American Heritage® Dictionary of the English Language, Fourth Edition
- adj. Botany Stalkless and attached directly at the base: sessile leaves.
- adj. Zoology Permanently attached or fixed; not free-moving: a sessile barnacle.
Century Dictionary and Cyclopedia
- In botany, attached without any sensible projecting support; sitting directly on the body to which it belongs without a support; attached by the base: as, a sessile leaf, one issuing directly from the main stem or branch without a petiole or footstalk; a sessile flower, one having no peduncle; a sessile stigma, one without a style, as in the poppy.
- In zoöl. and anatomy:
- Seated flat or low; fixed by a broad base; not stalked or pedunculated.
- Fixed; not free; sedentary.
- Specifically, in Crustacea: Having no peduncle, as a cirriped; belonging to the Sessilia. Having no stalk or ophthalmite, as an eye.
- In conchology, having no stalk or ommatophore, as an eye.
- In entomology, not petiolate, as an abdomen.
- In Hydroida, not detachable or separable, as a gonophore.
- adj. zoology permanently attached to a substrate; not free to move about; “an attached oyster”
- adj. botany attached directly by the base; not having an intervening stalk.
GNU Webster's 1913
- adj. Attached without any sensible projecting support.
- adj. (Bot.) Resting directly upon the main stem or branch, without a petiole or footstalk.
- adj. (Zoöl.) Permanently attached; -- said of the gonophores of certain hydroids which never became detached.
- adj. attached directly by the base; not having an intervening stalk
- adj. permanently attached to a substrate; not free to move about
- From New Latin sessīlis ("sitting"), from sessus, perfect passive participle of verb sedēre ("sit"), + adjective suffix -īlis. Compare session. (Wiktionary)
- Latin sessilis, low, of sitting, from sessus, past participle of sedēre, to sit. (American Heritage® Dictionary of the English Language, Fourth Edition)
“The ganglia had already finished migrating to three new positions, repeating the same spherical configuration each time, before Richard recognized that what was growing in the sessile was a manna melon.”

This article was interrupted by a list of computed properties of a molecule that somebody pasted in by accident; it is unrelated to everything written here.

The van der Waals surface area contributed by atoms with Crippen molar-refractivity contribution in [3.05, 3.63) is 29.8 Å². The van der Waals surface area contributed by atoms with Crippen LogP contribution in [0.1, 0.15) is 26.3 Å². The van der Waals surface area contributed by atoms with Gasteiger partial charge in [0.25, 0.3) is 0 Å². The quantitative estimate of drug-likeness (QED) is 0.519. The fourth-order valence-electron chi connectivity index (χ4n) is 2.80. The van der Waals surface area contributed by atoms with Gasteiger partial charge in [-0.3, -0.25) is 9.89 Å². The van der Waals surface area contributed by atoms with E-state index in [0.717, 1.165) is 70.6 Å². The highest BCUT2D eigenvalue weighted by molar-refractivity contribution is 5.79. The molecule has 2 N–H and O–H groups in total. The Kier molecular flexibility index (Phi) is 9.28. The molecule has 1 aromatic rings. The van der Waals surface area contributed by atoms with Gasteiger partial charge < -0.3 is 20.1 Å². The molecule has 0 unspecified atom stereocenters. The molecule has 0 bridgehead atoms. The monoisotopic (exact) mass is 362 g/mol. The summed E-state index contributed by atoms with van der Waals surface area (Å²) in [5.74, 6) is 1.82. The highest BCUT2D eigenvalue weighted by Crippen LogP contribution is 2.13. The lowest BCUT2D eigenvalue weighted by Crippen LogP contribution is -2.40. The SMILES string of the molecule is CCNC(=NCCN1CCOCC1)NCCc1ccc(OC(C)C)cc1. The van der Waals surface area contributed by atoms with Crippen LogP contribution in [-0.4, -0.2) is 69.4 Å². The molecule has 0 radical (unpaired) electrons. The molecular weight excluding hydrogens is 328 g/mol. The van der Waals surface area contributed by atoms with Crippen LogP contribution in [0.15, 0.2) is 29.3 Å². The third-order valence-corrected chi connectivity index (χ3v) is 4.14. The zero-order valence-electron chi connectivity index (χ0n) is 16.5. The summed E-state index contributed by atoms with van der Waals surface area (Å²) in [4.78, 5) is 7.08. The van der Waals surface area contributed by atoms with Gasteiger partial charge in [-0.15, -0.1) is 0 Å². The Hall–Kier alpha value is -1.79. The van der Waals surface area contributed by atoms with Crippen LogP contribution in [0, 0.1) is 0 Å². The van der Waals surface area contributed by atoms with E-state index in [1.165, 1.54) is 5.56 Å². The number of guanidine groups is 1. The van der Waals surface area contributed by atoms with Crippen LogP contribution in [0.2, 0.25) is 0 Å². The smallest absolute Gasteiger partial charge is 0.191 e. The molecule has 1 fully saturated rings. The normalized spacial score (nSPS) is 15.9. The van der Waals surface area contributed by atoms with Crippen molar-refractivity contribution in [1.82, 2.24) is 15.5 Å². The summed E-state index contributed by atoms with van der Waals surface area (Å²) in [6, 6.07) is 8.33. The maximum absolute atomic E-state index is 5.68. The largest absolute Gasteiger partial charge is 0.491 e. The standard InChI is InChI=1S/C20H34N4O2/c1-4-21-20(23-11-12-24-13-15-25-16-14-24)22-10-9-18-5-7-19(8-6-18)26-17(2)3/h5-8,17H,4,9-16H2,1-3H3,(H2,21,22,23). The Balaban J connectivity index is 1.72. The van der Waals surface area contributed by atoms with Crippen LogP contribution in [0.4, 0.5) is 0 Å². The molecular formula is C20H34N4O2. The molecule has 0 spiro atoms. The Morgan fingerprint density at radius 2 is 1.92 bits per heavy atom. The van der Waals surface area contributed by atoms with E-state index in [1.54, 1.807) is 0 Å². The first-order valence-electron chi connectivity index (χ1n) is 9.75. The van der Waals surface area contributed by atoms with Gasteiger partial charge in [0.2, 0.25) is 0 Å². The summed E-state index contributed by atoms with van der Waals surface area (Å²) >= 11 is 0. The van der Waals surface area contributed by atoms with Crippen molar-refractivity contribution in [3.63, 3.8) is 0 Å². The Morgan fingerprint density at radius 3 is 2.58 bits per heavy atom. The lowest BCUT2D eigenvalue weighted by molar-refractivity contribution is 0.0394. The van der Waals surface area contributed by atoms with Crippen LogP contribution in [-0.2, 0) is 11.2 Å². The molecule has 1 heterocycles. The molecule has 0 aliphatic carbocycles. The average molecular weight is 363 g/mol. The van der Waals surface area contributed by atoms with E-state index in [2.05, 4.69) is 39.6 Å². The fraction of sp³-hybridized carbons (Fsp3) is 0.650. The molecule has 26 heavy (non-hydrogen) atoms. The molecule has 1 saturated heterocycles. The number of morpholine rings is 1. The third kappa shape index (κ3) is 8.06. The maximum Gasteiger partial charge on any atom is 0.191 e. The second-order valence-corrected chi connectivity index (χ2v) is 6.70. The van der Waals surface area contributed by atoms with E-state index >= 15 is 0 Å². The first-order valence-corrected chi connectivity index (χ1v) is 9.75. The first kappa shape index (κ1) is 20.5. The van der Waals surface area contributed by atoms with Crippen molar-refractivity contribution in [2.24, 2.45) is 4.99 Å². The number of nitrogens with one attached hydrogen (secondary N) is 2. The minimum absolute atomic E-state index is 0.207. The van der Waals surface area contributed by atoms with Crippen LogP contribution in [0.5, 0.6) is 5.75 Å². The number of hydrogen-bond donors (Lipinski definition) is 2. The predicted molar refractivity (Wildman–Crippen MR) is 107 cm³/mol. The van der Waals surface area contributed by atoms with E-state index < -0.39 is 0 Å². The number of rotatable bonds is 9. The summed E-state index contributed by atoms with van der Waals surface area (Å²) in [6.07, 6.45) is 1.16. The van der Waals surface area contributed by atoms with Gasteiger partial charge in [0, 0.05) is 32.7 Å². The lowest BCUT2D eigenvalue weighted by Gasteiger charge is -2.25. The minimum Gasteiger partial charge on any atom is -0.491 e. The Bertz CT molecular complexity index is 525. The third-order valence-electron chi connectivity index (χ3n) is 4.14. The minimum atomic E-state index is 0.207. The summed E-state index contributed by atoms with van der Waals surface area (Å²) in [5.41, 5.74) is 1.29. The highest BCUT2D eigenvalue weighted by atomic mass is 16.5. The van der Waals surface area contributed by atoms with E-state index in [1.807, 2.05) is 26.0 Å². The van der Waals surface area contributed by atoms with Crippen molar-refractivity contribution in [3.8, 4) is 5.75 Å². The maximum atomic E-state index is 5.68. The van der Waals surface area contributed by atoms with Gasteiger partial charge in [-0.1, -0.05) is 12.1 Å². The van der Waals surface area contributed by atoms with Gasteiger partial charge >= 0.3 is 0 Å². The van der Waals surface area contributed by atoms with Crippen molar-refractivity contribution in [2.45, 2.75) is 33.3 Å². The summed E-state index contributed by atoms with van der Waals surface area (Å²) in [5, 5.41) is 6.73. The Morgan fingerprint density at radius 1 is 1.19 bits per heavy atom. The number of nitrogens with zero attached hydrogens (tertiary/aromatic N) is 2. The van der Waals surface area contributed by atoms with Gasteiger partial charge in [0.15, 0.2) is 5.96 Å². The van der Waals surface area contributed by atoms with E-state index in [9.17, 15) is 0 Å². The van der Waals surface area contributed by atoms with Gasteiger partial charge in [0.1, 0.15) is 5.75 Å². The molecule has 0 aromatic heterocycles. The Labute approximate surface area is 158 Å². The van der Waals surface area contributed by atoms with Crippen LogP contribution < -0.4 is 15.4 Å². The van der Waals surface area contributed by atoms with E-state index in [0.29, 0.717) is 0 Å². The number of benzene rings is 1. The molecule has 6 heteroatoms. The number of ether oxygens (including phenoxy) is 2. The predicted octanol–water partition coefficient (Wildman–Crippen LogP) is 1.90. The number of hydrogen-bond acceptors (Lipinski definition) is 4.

“Perhaps, Richard mused, the sessile is a recording device only, and is incapable of imagination.”
“They may be sessile, that is, the cup rests immediately on the ground or wood, or leaves, or they may possess a short, or rather long stalk.”
“From these lateral stemmed species there is an easy transition to the stemless forms which are sessile, that is, the shelving forms where the pileus is itself attached to the trunk, or other object of support on which it grows.”
“The term _sessilifolius_ has been given to this species of Cytisus, because the leaves are for the most part sessile, that is sit close to the branches, without any or very short footstalks; such they are at least on the flowering branches when the shrub is in blossom, but at the close of the summer they are no longer so, the leaves acquiring very evident footstalks.”
“Serrated colorectal polyps include the subgroups hyperplastic polyps, sessile serrated polyps (also called sessile serrated adenomas), and serrated adenomas.”
“That alien face - it supposely has a "sessile" compound eye, by which it is meant - not on a stalk.”
“Many ponds are seasonal, lasting just a couple of months (such as sessile pools) while lakes may exist for hundreds of years or more.”
“Clover is a pair of leaves; the blossom is said to be "sessile" or seated on these leaves.”
“Do legislators imagine that pedophiles are sessile creatures, like sea anemones or Venus fly-traps, and have to wait passively for their victims to come withreach?”
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